Book Review: The Muse of Fire by Carol M. Cram

Grace Johnson dreams of a life bigger than the one expected of a woman in the early nineteenth century. At twenty-two, she should be hoping for marriage and a home of her own. Instead after a childhood spent privately acting for her mother, she quietly longs for life in the spotlight, a place on a London stage, embracing the roles of Shakespeare’s greatest heroines, but she fears her dream will never come true. Not only is she overly tall, clumsy, and plain, but her father, a harsh man with a grudge against his own daughter whom he blames for her mother’s death, will not allow Grace to speak of it. When his temper and drunkenness cause him to beat Claire, she finds herself alone on the dark streets of London’s theatre district where she is rescued by a young man named Ned Platagenet. Ned, a stage manager at the Theatre Royal in Covent Garden, gives Grace a place to stay, and as their friendship grows, he takes her to a play, a rare event for the woman who has only seen one other play years ago. When she fills in for an absent chorus girl one night, she knows this is where she belongs and defies her father by begging her estranged aunt for a place to stay. However, the more time she spends with her newfound theater family, the more she realizes her own mother and aunt have a strange connection to some of the cast and crew and the less she trusts her own family and even the memories of her mother. In this world where the dreams of women are throttled at every turn, Grace must decide just how far she is willing to go to build a new life for herself. 

Perhaps the most striking trait of Grace Johnson is her willingness to accept the stigma associated with acting in the early 1800s. Though better than in centuries past, the theatre atmosphere was considered morally corrupt for women even married ones. This world of impassioned men playing daring roles sure to seduce even the most hard-hearted of women often led to unwanted pregnancies and homeless girls, and Grace isn’t immune to the charms of one such rogue. Grace is well aware of what society might say about her, but she doesn’t allow that to stop her. She makes her way on her own terms, doing what she must to continue acting even following her father’s disownment and her somewhat forced marriage. When her first acting performance flops, she licks her wounds then forges ahead.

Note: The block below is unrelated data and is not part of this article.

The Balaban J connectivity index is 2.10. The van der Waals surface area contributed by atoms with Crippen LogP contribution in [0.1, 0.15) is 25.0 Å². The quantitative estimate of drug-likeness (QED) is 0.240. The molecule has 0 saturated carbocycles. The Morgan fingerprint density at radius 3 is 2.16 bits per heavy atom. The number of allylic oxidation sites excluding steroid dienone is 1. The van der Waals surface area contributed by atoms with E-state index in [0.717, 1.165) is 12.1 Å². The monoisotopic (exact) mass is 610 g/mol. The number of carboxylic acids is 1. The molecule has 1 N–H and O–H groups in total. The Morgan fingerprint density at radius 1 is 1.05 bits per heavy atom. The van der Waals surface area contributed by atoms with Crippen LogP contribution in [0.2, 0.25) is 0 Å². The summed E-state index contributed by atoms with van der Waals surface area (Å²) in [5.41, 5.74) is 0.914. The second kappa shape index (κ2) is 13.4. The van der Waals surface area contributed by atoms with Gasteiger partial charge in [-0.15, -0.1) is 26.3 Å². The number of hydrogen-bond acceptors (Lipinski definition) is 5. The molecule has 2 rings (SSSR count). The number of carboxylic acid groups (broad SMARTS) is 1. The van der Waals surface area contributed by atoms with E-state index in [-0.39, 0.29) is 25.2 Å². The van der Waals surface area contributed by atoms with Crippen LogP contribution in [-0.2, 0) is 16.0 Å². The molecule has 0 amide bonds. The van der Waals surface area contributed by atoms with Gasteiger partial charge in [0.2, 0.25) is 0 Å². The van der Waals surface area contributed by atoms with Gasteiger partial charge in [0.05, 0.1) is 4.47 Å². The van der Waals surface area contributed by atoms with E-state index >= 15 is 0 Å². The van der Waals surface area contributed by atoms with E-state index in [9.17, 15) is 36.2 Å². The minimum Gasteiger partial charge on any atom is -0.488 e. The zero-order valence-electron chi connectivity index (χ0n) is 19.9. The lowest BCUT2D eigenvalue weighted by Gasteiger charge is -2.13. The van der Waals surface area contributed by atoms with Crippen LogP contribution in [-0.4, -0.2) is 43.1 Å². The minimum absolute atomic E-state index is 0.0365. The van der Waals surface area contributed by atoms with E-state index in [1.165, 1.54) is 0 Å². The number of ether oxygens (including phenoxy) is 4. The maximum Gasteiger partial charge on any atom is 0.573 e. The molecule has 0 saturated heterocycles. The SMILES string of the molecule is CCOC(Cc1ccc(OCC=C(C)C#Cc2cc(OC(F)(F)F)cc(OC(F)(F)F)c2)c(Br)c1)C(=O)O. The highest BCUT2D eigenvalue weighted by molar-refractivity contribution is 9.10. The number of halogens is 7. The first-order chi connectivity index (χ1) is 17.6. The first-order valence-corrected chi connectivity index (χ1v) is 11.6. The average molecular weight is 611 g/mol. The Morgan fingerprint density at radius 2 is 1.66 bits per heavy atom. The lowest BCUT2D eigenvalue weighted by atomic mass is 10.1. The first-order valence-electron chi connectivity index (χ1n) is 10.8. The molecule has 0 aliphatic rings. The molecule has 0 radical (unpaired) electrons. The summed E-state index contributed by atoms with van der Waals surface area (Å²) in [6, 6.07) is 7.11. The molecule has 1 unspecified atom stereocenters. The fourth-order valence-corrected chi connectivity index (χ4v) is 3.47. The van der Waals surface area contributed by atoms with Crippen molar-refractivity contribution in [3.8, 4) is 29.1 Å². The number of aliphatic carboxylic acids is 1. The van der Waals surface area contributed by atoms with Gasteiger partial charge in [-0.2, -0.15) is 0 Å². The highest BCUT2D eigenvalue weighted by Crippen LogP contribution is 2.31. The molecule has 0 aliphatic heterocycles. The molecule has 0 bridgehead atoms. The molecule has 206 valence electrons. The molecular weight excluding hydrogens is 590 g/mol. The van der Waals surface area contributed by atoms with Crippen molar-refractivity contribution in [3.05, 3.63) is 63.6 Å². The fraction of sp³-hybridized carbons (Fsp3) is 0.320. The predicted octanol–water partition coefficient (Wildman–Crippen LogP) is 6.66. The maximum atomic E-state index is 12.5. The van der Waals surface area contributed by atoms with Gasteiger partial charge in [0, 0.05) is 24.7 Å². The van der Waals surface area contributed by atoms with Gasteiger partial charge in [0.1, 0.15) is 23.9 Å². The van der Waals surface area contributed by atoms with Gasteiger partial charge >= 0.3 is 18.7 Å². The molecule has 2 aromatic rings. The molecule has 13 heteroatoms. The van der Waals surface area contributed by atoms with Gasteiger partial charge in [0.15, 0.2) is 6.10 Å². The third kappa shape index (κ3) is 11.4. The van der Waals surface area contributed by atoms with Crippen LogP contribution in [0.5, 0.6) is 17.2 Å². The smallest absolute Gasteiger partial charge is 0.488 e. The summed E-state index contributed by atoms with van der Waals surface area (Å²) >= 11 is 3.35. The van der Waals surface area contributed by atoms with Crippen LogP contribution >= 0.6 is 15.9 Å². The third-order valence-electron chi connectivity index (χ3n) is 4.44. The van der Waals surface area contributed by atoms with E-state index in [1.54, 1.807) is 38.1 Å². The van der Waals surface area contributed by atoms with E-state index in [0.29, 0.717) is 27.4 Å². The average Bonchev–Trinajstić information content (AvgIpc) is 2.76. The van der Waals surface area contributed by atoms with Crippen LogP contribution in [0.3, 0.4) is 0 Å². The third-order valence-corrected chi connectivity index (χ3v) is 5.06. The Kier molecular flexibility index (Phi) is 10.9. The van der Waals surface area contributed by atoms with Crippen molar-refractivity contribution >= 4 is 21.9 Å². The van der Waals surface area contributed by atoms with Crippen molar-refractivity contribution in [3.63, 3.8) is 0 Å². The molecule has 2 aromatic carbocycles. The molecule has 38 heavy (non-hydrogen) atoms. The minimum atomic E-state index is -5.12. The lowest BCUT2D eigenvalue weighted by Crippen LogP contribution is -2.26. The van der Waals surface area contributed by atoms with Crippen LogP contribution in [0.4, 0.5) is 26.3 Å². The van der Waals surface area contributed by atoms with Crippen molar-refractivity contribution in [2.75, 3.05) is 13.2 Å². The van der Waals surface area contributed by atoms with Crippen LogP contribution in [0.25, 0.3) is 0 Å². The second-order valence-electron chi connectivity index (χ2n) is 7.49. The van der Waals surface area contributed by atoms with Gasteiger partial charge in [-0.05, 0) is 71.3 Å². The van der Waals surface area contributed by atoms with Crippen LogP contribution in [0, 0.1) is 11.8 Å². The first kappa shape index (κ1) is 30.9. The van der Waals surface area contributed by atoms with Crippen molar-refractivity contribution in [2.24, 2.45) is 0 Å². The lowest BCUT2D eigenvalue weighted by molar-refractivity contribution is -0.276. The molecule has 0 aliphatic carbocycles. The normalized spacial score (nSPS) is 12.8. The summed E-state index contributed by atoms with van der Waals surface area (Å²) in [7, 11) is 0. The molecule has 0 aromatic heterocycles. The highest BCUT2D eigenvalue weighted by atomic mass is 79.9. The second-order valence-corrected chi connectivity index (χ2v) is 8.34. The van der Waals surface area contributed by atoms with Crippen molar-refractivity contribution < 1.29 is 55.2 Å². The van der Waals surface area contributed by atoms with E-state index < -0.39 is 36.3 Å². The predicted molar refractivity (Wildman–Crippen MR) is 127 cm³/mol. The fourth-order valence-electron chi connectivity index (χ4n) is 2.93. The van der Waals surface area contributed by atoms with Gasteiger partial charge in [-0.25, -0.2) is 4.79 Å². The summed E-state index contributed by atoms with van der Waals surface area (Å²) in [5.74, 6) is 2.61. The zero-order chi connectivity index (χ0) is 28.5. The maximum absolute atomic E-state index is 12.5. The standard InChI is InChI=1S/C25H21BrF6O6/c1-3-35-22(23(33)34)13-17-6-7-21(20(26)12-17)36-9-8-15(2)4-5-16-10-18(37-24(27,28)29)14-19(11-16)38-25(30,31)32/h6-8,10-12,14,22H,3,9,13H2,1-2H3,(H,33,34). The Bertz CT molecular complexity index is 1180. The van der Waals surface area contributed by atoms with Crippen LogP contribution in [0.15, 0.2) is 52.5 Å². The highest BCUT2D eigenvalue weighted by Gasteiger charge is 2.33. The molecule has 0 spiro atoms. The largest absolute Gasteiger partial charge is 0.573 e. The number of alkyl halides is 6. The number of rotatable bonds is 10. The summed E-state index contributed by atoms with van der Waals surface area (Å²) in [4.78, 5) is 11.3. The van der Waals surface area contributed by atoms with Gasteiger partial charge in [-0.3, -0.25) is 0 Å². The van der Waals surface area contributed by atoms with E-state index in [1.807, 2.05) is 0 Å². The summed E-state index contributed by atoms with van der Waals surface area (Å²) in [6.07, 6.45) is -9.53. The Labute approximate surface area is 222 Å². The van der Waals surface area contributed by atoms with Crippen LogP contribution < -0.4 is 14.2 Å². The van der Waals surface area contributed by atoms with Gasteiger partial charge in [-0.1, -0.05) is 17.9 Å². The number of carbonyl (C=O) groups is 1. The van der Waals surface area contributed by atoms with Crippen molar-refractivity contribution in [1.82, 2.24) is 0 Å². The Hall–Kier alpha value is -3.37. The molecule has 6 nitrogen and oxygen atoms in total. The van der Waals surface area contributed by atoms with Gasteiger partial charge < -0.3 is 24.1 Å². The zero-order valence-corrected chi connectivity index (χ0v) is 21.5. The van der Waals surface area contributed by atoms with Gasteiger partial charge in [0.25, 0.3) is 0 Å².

This optimistic-survivor attitude isn’t particular to Grace alone, though. Both Mr. John Kemble and Ned exhibit the same trait. Mr. Kemble, renowned actor and owner of the Theatre Royal, knows he must “ ‘find a way forward’ ” when fire destroys his precious theatre. He begs and borrows to finance this new building, larger than any other theatre in England and later stands firm against the raging crowds rioting in very theatre. Ned understands that he “ ‘can’t change what [he] can’t change’ ” and refuses to bemoan his lowly birth in the Foundling Hospital. This broad-shouldered, gentle giant rose from an orphanage to become the right-hand man of Kemble, a staple in the wings of this successful company. He is like everyone’s big brother, protective and watchful, a “white knight” showing his bravery during the OP Riots and his pure heart caring for Grace in her hour of need. 

This sprawling historical fiction takes the reader spinning through time with a cast of real-life stars of the London theatre in the early nineteenth century. The fictional characters are interwoven through the true story of two significant fires in the theatre district and the “Old Price” Riots which disrupted theatregoers and actors for months. Readers will see what life was like for the actors of the day as well as the average patron.

This review was written for Chanticleer Reviews.

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